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List of Governors of Iowa

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The Governor of Iowa is the chief executive of the U.S. state of Iowa. The governor is the head of the executive branch of Iowa's state government[2] and is charged with enforcing state laws.[3] The governor has the power to either approve or veto bills passed by the Iowa State Legislature,[4] to convene the legislature,[5] and to grant pardons, except in cases of treason and impeachment.[6] The governor is also the commander-in-chief of the state's military forces.[7]

Governor of Iowa
Iowa-StateSeal.svg
Kim Reynolds by Gage Skidmore (cropped).jpg
Incumbent
Kim Reynolds

since May 24, 2017
Style The Honorable
Residence Terrace Hill
Term length Four years, no term limits
Inaugural holder Ansel Briggs; 1846
Formation Constitution of Iowa
Succession Every four years, unless re-elected
Salary $130,000 (2013)[1]

There have been 41 individuals who served as governor of Iowa, including the current governor, Kim Reynolds, who was sworn in on May 24, 2017. The longest-serving governor is Terry Branstad, who served from 1983 to 1999, and then again from 2011 to 2017. He is the longest-serving governor in U.S. history, surpassing the previous record of 21 years set by George Clinton of New York. The shortest-serving governor was Robert D. Fulton, who served 16 days.

Contents

List of GovernorsEdit

Governors of the Territory of IowaEdit

For the period before Iowa Territory was formed, see List of Governors of Wisconsin Territory.

Iowa Territory was formed on July 4, 1838, from Wisconsin Territory. It had three governors appointed by the President of the United States. The first governor did not arrive for six weeks after the territory had been created; in the interim, territorial secretary William B. Conway acted as governor.[8]

# Governor Term in office Appointed by
1   Robert Lucas August 15, 1838

May 13, 1841[a]
Martin Van Buren
2   John Chambers May 13, 1841[a]

November 18, 1845[b]
William Henry Harrison
3   James Clarke November 18, 1845[b]

December 28, 1846[c]
James K. Polk

Governors of the State of IowaEdit

The southeast portion of Iowa Territory was admitted to the Union as the state of Iowa on December 28, 1846; the remainder became unorganized territory.

The first state constitution of 1846 created the office of governor, to have a four-year term,[11] with no specific start date for the term. The constitution of 1857 reduced this term to two years,[12] but an amendment in 1972 increased this back to four years.[13] The 1857 constitution set the start of the term to the second Monday in the January following the election,[14] which was changed to the day after that by a 1988 amendment.[15]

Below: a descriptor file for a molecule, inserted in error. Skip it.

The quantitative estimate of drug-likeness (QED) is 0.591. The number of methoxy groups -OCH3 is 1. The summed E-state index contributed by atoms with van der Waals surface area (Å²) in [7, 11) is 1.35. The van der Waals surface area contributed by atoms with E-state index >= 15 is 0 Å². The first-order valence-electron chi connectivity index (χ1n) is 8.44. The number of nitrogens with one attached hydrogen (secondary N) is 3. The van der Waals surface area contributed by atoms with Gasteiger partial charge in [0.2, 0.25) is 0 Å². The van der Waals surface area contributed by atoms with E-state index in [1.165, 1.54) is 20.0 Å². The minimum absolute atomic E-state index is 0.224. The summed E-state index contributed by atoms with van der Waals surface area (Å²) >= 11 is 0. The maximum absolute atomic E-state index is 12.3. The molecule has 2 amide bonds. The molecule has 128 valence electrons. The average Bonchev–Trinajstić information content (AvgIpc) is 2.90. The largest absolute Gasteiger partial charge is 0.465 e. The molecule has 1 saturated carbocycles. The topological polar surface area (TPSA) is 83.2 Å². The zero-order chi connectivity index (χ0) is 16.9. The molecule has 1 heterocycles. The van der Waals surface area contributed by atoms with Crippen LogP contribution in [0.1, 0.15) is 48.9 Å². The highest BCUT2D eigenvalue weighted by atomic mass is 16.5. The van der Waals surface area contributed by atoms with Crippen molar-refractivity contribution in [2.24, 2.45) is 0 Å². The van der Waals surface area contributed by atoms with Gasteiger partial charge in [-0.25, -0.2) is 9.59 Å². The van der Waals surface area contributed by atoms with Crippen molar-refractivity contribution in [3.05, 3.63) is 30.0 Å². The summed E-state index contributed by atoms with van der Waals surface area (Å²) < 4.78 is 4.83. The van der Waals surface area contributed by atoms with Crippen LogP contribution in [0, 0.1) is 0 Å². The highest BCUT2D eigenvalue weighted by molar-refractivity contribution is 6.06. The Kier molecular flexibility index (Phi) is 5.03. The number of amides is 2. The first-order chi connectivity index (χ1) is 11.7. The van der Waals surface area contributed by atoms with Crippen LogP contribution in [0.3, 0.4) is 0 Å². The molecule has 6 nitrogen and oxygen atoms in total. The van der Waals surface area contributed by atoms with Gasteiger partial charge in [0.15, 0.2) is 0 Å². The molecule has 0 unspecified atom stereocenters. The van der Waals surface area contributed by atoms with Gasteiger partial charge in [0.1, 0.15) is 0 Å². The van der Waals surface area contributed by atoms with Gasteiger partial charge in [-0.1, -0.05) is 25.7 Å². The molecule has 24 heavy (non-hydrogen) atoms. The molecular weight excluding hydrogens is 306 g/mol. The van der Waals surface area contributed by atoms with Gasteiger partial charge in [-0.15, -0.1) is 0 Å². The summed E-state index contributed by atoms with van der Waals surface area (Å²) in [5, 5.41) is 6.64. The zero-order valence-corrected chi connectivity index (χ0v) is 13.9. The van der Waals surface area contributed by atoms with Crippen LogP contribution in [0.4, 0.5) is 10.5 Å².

The office of lieutenant governor was created in the 1857 constitution, elected for the same term as the governor.[16] An amendment in 1988 specified that the lieutenant governor would be elected on the same ticket as the governor.[17] If the office of governor becomes vacant, the office devolves upon the lieutenant governor for the remainder of the term or vacancy.[18] Prior to 1857, if the office of governor became vacant, the state secretary of state would act as governor.[19] There is no term limit on the number of terms a governor may serve.

#[d] Governor Term in office Party Election Lt. Governor[e][f]
1     Ansel Briggs December 3, 1846

December 4, 1850
Democratic 1846
[g]
Office did not exist
2   Stephen P. Hempstead December 4, 1850

December 9, 1854
Democratic 1850
3   James W. Grimes December 9, 1854

January 13, 1858
Whig 1854
[h]
4   Ralph P. Lowe January 13, 1858

January 11, 1860
Republican 1857
[i]
  Oran Faville
5   Samuel J. Kirkwood January 11, 1860

January 14, 1864
Republican 1859 Nicholas J. Rusch
1861 John R. Needham
6   William M. Stone January 14, 1864

January 16, 1868
Republican 1863 Enoch W. Eastman
1865 Benjamin F. Gue
7   Samuel Merrill January 16, 1868

January 11, 1872
Republican 1867 John Scott
1869 Madison Miner Walden
(resigned 1871)[j]
Vacant
Henry C. Bulis
(appointed September 13, 1871)
8   Cyrus C. Carpenter January 11, 1872

January 13, 1876
Republican 1871
1873 Joseph Dysart
9   Samuel J. Kirkwood January 13, 1876

February 1, 1877
Republican 1875
[k]
Joshua G. Newbold
10   Joshua G. Newbold February 1, 1877

January 17, 1878
Republican Vacant
11   John H. Gear January 17, 1878

January 12, 1882
Republican 1877 Frank T. Campbell
1879
12   Buren R. Sherman January 12, 1882

January 14, 1886
Republican 1881 Orlando H. Manning
1883
13   William Larrabee January 14, 1886

February 27, 1890
Republican 1885 John A. T. Hull
1887
[l]
14   Horace Boies February 27, 1890

January 11, 1894
Democratic 1889
[l]
Alfred N. Poyneer[m]
1891 Samuel L. Bestow
15   Frank D. Jackson January 11, 1894

January 16, 1896
Republican 1893 Warren S. Dungan
16   Francis M. Drake January 16, 1896

January 13, 1898
Republican 1895 Matt Parrott
17   L. M. Shaw January 13, 1898

January 16, 1902
Republican 1897 James C. Milliman
1899
18   Albert B. Cummins January 16, 1902

November 24, 1908
Republican 1901 John Herriott
1903
[n]
1906
[o]
Warren Garst
19   Warren Garst November 24, 1908

January 14, 1909
Republican Vacant
20   Beryl F. Carroll January 14, 1909

January 16, 1913
Republican 1908 George W. Clarke
1910
21   George W. Clarke January 16, 1913

January 11, 1917
Republican 1912 William L. Harding
1914
22   William L. Harding January 11, 1917

January 13, 1921
Republican 1916 Ernest Robert Moore
1918
23   Nathan E. Kendall January 13, 1921

January 15, 1925
Republican 1920 John Hammill
1922
24   John Hammill January 15, 1925

January 15, 1931
Republican 1924 Clem F. Kimball
(died September 10, 1928)
1926
Vacant
Arch W. McFarlane
(appointed November 15, 1928)
1928
25   Dan W. Turner January 15, 1931

January 12, 1933
Republican 1930
26   Clyde L. Herring January 12, 1933

January 14, 1937
Democratic 1932 Nelson G. Kraschel
1934
27   Nelson G. Kraschel January 14, 1937

January 12, 1939
Democratic 1936 John K. Valentine
28   George A. Wilson January 12, 1939

January 14, 1943
Republican 1938 Bourke B. Hickenlooper
1940
29   Bourke B. Hickenlooper January 14, 1943

January 11, 1945
Republican 1942 Robert D. Blue
30   Robert D. Blue January 11, 1945

January 13, 1949